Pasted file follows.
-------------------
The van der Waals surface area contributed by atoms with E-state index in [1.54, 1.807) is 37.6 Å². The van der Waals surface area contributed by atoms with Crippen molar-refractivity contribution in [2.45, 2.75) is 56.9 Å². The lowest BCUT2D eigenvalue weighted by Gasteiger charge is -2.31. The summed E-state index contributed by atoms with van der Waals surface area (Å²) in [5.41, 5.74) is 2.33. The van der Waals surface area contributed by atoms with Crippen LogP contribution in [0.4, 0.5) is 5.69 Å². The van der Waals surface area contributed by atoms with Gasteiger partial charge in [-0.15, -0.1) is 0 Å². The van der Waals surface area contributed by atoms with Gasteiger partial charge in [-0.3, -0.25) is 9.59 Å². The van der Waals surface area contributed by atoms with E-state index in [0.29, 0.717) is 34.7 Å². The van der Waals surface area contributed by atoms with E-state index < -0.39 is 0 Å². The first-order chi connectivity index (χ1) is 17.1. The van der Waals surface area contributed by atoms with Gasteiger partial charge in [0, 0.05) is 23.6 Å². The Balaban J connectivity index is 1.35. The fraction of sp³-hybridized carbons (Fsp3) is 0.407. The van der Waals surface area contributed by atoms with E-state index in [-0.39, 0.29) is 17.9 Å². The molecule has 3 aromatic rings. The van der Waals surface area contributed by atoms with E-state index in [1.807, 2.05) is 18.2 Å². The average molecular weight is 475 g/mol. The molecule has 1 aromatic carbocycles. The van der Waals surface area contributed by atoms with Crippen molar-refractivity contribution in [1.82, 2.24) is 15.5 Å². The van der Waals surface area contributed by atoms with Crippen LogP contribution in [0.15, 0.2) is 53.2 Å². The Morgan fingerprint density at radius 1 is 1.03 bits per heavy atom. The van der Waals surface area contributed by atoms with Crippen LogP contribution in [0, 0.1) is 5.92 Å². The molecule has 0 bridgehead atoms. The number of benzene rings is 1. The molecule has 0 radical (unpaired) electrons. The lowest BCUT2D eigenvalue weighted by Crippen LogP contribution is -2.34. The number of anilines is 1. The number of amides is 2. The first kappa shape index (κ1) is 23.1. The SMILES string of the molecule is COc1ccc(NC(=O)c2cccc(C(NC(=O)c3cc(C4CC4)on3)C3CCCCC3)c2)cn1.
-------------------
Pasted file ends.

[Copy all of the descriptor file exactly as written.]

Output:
The van der Waals surface area contributed by atoms with E-state index in [1.54, 1.807) is 37.6 Å². The van der Waals surface area contributed by atoms with Crippen molar-refractivity contribution in [2.45, 2.75) is 56.9 Å². The lowest BCUT2D eigenvalue weighted by Gasteiger charge is -2.31. The summed E-state index contributed by atoms with van der Waals surface area (Å²) in [5.41, 5.74) is 2.33. The van der Waals surface area contributed by atoms with Crippen LogP contribution in [0.4, 0.5) is 5.69 Å². The van der Waals surface area contributed by atoms with Gasteiger partial charge in [-0.15, -0.1) is 0 Å². The van der Waals surface area contributed by atoms with Gasteiger partial charge in [-0.3, -0.25) is 9.59 Å². The van der Waals surface area contributed by atoms with E-state index in [0.29, 0.717) is 34.7 Å². The van der Waals surface area contributed by atoms with E-state index < -0.39 is 0 Å². The first-order chi connectivity index (χ1) is 17.1. The van der Waals surface area contributed by atoms with Gasteiger partial charge in [0, 0.05) is 23.6 Å². The Balaban J connectivity index is 1.35. The fraction of sp³-hybridized carbons (Fsp3) is 0.407. The van der Waals surface area contributed by atoms with E-state index in [-0.39, 0.29) is 17.9 Å². The molecule has 3 aromatic rings. The van der Waals surface area contributed by atoms with E-state index in [1.807, 2.05) is 18.2 Å². The average molecular weight is 475 g/mol. The molecule has 1 aromatic carbocycles. The van der Waals surface area contributed by atoms with Crippen molar-refractivity contribution in [1.82, 2.24) is 15.5 Å². The van der Waals surface area contributed by atoms with Crippen LogP contribution in [0.15, 0.2) is 53.2 Å². The Morgan fingerprint density at radius 1 is 1.03 bits per heavy atom. The van der Waals surface area contributed by atoms with Crippen LogP contribution in [0, 0.1) is 5.92 Å². The molecule has 0 bridgehead atoms. The number of benzene rings is 1. The molecule has 0 radical (unpaired) electrons. The lowest BCUT2D eigenvalue weighted by Crippen LogP contribution is -2.34. The number of anilines is 1. The number of amides is 2. The first kappa shape index (κ1) is 23.1. The SMILES string of the molecule is COc1ccc(NC(=O)c2cccc(C(NC(=O)c3cc(C4CC4)on3)C3CCCCC3)c2)cn1.